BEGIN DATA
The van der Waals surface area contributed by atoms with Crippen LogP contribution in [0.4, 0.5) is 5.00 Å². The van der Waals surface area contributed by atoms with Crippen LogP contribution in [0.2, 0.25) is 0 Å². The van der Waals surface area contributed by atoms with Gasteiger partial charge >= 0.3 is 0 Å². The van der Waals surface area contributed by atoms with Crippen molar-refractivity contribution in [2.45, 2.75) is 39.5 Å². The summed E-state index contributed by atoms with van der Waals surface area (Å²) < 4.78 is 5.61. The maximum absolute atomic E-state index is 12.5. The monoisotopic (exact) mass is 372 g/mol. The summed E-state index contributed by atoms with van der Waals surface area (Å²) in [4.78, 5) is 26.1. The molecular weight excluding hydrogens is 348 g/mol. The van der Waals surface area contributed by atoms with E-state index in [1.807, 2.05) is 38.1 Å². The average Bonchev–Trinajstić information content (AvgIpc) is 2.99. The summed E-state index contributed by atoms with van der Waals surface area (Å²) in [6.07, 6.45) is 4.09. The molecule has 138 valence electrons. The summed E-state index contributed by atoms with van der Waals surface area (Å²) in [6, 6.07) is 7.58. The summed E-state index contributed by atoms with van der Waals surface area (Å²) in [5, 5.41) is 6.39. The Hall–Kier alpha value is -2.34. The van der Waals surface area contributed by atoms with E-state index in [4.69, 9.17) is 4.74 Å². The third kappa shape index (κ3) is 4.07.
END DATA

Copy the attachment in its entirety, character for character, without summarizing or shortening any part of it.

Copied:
The van der Waals surface area contributed by atoms with Crippen LogP contribution in [0.4, 0.5) is 5.00 Å². The van der Waals surface area contributed by atoms with Crippen LogP contribution in [0.2, 0.25) is 0 Å². The van der Waals surface area contributed by atoms with Gasteiger partial charge >= 0.3 is 0 Å². The van der Waals surface area contributed by atoms with Crippen molar-refractivity contribution in [2.45, 2.75) is 39.5 Å². The summed E-state index contributed by atoms with van der Waals surface area (Å²) < 4.78 is 5.61. The maximum absolute atomic E-state index is 12.5. The monoisotopic (exact) mass is 372 g/mol. The summed E-state index contributed by atoms with van der Waals surface area (Å²) in [4.78, 5) is 26.1. The molecular weight excluding hydrogens is 348 g/mol. The van der Waals surface area contributed by atoms with E-state index in [1.807, 2.05) is 38.1 Å². The average Bonchev–Trinajstić information content (AvgIpc) is 2.99. The summed E-state index contributed by atoms with van der Waals surface area (Å²) in [6.07, 6.45) is 4.09. The molecule has 138 valence electrons. The summed E-state index contributed by atoms with van der Waals surface area (Å²) in [6, 6.07) is 7.58. The summed E-state index contributed by atoms with van der Waals surface area (Å²) in [5, 5.41) is 6.39. The Hall–Kier alpha value is -2.34. The van der Waals surface area contributed by atoms with E-state index in [4.69, 9.17) is 4.74 Å². The third kappa shape index (κ3) is 4.07.